Document Type


Date of Degree

Summer 2019

Degree Name

PhD (Doctor of Philosophy)

Degree In


First Advisor

Amir, Rabah

First Committee Member

Thomas, Barrett

Second Committee Member

Villamil, Anne

Third Committee Member

Song, Suyong

Fourth Committee Member

Yannelis, Nicholas

Fifth Committee Member

Amir, Rabah


The motivation of this thesis is the study of numerical methods for solving dynamic programming problems. In the first chapter, I present methods for reducing the computational cost imposed by the curse of dimensionality in the action and state space that occurs when solving for a Markov perfect equilibrium (MPE). These methods circumvent the computational problems for Markov perfect models in which the size of the state space or action space is large. This is because these methods are able to overcome the issue with approximating a highly non-linear or even discontinuous value function and thus allow the algorithm to use a small subset of the state space to approximate the rest of the value function. I use a model from the dynamic IO literature which is a dynamic oligopoly model with heterogeneous firms to evaluate the difference between using multidimensional Chebyshev polynomials and using artificial neural nets (ANN) for approximation, and present issues that arise when trying to use the gradient of the value function for approximations with Hermite interpolation. I also discuss how value function approximation with continuous functions can be used to find the optimal action quickly through the use of gradient based optimization techniques.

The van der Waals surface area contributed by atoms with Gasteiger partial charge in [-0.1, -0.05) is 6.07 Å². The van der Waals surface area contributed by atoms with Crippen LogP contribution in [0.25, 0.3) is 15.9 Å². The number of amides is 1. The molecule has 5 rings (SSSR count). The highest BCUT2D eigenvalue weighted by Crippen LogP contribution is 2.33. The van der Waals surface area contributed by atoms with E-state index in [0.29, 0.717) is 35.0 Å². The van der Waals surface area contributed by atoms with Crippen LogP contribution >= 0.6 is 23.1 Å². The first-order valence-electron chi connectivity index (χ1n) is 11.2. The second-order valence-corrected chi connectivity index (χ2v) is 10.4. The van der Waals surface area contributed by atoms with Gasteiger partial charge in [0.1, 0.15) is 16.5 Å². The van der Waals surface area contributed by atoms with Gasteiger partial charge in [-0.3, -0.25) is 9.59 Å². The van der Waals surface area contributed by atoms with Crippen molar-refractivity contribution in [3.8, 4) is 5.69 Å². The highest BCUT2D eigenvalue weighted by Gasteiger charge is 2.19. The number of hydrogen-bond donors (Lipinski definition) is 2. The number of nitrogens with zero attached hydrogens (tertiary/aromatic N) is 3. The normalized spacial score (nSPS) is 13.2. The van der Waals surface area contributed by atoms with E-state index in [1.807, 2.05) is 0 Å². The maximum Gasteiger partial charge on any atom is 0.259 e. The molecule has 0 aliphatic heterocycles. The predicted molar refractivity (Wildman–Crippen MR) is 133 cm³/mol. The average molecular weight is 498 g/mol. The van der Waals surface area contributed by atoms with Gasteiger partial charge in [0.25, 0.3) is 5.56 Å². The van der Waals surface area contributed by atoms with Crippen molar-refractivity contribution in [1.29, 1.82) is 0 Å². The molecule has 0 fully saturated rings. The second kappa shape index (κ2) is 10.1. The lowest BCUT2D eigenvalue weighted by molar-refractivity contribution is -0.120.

In the second chapter I examine the use of reinforcement learning to solve a high dimensional operations research problem. This methodology expands upon the value function approximation used in the first chapter through the use of an algorithm that uses both a value function approximation and a policy function approximation. I focus on the traveling salesman problem (TSP) and train recurrent neural networks (RNN) that, given a set of city coordinates, output a probability distribution over the next city to visit in a route. Using route labels provided by Google’s OR-Tools TSP solver I train multiple network architectures using supervised learning. I compare the performance of these architectures to the performance when using the route length as a reward signal to train the networks using reinforcement learning. I show that supervised learning is a useful tool for the optimization of hyperparameters that will be used in reinforcement learning, and to evaluate the performance improvement of an architecture change. I also provide evidence that while reinforcement learning is a more general optimization framework than using handcrafted heuristics, in practice it is necessary to build a neural network architecture specific to the problem of interest and that a network architectures ability to be trained using supervised learning does not guarantee the ability to be trained using reinforcement learning.


x, 76 pages


Includes bibliographical references (pages 71-76).


Copyright © 2019 Wyatt Jones

Included in

Economics Commons